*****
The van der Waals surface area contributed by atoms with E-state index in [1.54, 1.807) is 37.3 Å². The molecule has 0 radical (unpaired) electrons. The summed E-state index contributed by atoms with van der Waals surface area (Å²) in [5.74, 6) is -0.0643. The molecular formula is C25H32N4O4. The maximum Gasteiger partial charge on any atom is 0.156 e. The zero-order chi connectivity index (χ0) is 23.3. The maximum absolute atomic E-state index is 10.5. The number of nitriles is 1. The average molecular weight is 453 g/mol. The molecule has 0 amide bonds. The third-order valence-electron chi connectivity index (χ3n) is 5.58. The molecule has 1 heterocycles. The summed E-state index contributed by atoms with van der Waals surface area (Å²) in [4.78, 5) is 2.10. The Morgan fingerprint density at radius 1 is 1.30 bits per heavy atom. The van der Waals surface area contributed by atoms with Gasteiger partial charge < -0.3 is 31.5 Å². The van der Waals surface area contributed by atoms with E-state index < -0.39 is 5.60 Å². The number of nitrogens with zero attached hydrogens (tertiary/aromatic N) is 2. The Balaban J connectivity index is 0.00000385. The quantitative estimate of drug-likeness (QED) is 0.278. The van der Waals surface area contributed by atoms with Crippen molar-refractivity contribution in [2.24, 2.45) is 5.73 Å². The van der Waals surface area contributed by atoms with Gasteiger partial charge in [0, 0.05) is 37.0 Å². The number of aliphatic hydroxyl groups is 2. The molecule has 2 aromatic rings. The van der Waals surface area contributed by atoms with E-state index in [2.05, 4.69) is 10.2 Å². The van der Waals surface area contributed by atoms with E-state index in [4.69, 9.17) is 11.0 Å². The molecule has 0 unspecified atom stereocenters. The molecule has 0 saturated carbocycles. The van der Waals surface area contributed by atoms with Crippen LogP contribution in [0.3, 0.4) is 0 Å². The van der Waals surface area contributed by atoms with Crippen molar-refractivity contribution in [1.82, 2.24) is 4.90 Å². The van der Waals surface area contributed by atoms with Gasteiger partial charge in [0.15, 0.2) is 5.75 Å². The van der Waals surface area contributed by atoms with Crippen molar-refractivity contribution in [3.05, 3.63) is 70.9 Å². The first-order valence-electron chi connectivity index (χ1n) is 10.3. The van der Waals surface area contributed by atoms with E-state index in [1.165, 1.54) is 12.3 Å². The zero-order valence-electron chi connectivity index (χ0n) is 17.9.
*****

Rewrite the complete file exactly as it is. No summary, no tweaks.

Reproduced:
The van der Waals surface area contributed by atoms with E-state index in [1.54, 1.807) is 37.3 Å². The molecule has 0 radical (unpaired) electrons. The summed E-state index contributed by atoms with van der Waals surface area (Å²) in [5.74, 6) is -0.0643. The molecular formula is C25H32N4O4. The maximum Gasteiger partial charge on any atom is 0.156 e. The zero-order chi connectivity index (χ0) is 23.3. The maximum absolute atomic E-state index is 10.5. The number of nitriles is 1. The average molecular weight is 453 g/mol. The molecule has 0 amide bonds. The third-order valence-electron chi connectivity index (χ3n) is 5.58. The molecule has 1 heterocycles. The summed E-state index contributed by atoms with van der Waals surface area (Å²) in [4.78, 5) is 2.10. The Morgan fingerprint density at radius 1 is 1.30 bits per heavy atom. The van der Waals surface area contributed by atoms with Gasteiger partial charge < -0.3 is 31.5 Å². The van der Waals surface area contributed by atoms with E-state index < -0.39 is 5.60 Å². The number of nitrogens with zero attached hydrogens (tertiary/aromatic N) is 2. The Balaban J connectivity index is 0.00000385. The quantitative estimate of drug-likeness (QED) is 0.278. The van der Waals surface area contributed by atoms with Crippen molar-refractivity contribution in [2.24, 2.45) is 5.73 Å². The van der Waals surface area contributed by atoms with Gasteiger partial charge in [0, 0.05) is 37.0 Å². The number of aliphatic hydroxyl groups is 2. The molecule has 2 aromatic rings. The van der Waals surface area contributed by atoms with E-state index in [2.05, 4.69) is 10.2 Å². The van der Waals surface area contributed by atoms with E-state index in [4.69, 9.17) is 11.0 Å². The molecule has 0 unspecified atom stereocenters. The molecule has 0 saturated carbocycles. The van der Waals surface area contributed by atoms with Crippen LogP contribution in [0.3, 0.4) is 0 Å². The van der Waals surface area contributed by atoms with Crippen molar-refractivity contribution in [1.82, 2.24) is 4.90 Å². The van der Waals surface area contributed by atoms with Gasteiger partial charge in [0.15, 0.2) is 5.75 Å². The van der Waals surface area contributed by atoms with Crippen molar-refractivity contribution in [3.05, 3.63) is 70.9 Å². The first-order valence-electron chi connectivity index (χ1n) is 10.3. The van der Waals surface area contributed by atoms with E-state index in [1.165, 1.54) is 12.3 Å². The zero-order valence-electron chi connectivity index (χ0n) is 17.9.